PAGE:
March Kicks Off Minnesota Food Share Month

Updated: 03/02/2014 11:39 PM
Created: 03/02/2014 8:57 PM

March is here, and that means it's Minnesota Food Share Month.

The Salvation Army Food Shelf is one of nearly 300 groups in the state that can double donations this month. Soup and other canned goods are always welcome, but Program Supervisor Nancy Leslie said cash can actually go a lot father.

"For every dollar you give us we can take that dollar to Second Harvest Food Bank and buy things at 14 cents a pound," she said. "We can get a case of cereal, which could have 12 to 14 boxes of cereal in it, for under $3."

She said donations can be dropped off at the Salvation Army in West Duluth or credit card donations can be taken over the phone.

Front Page

  • No Layoffs During 'Warm Idle' at Mesabi Nugget

    The parent company of Mesabi Nugget says it is planning a "warm idle" of the plant for six to eight weeks this winter, but workers will stay on the job. A spokesperson said workers will continue to report to Mesabi Nugget, largely for maintenance activities throughout the plant.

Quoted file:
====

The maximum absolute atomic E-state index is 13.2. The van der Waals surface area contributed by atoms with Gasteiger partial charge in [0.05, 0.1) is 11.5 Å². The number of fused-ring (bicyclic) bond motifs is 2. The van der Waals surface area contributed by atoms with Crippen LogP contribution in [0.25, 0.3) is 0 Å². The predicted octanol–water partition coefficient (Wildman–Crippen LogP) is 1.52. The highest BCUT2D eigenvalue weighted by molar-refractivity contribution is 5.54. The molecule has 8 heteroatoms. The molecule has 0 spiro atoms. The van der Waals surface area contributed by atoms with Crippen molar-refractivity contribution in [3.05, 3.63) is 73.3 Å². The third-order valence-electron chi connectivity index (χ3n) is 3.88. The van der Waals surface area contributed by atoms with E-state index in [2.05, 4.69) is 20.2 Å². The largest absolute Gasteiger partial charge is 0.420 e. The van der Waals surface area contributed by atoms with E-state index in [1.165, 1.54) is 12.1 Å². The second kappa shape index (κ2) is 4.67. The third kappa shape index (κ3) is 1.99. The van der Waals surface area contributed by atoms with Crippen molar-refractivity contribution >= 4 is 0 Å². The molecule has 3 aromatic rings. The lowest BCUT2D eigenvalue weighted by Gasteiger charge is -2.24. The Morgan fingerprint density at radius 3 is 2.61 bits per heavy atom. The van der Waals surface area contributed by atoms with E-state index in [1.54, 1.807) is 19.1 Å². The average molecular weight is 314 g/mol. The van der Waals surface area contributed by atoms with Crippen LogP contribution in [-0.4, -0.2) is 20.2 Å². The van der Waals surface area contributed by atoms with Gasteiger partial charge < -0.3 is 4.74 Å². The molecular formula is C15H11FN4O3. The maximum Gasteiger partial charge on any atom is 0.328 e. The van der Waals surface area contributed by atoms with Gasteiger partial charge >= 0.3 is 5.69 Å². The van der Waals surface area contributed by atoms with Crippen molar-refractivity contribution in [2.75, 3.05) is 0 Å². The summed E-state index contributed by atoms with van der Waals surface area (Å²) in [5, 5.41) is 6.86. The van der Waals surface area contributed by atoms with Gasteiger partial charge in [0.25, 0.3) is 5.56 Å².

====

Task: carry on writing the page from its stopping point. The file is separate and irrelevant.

• Dayton Proposes More Compensation to Farmers for Wolf Losses

    Now that wolves are back on the endangered list in Minnesota, Gov. Mark Dayton's budget proposal includes more money to compensate farmers for livestock losses.

  • Special Report: A Dog's Life

    Mushers often get the most recognition for winning sled dog marathons like the Northland's John Beargrease, but as many of them will tell you, the dogs are the real athletes. 

  • Measles Makes Comeback, Northland Medical Experts on Alert

    Nearly 100 cases of measles have been diagnosed over the past month in the U.S. and the virus is creeping closer to the Northland with a case was confirmed on Wednesday in a 20-year-old male student at the University of Minnesota in the Twin Cities. 

  • Minn. Bill Would Require Talking to Doctor before Skipping Vaccine

    A Minnesota lawmaker wants parents who don't vaccinate their children to meet with a doctor first. Rep. Mike Freiberg has a bill that would require those parents to learn about vaccines and their impact on diseases from a health care provider.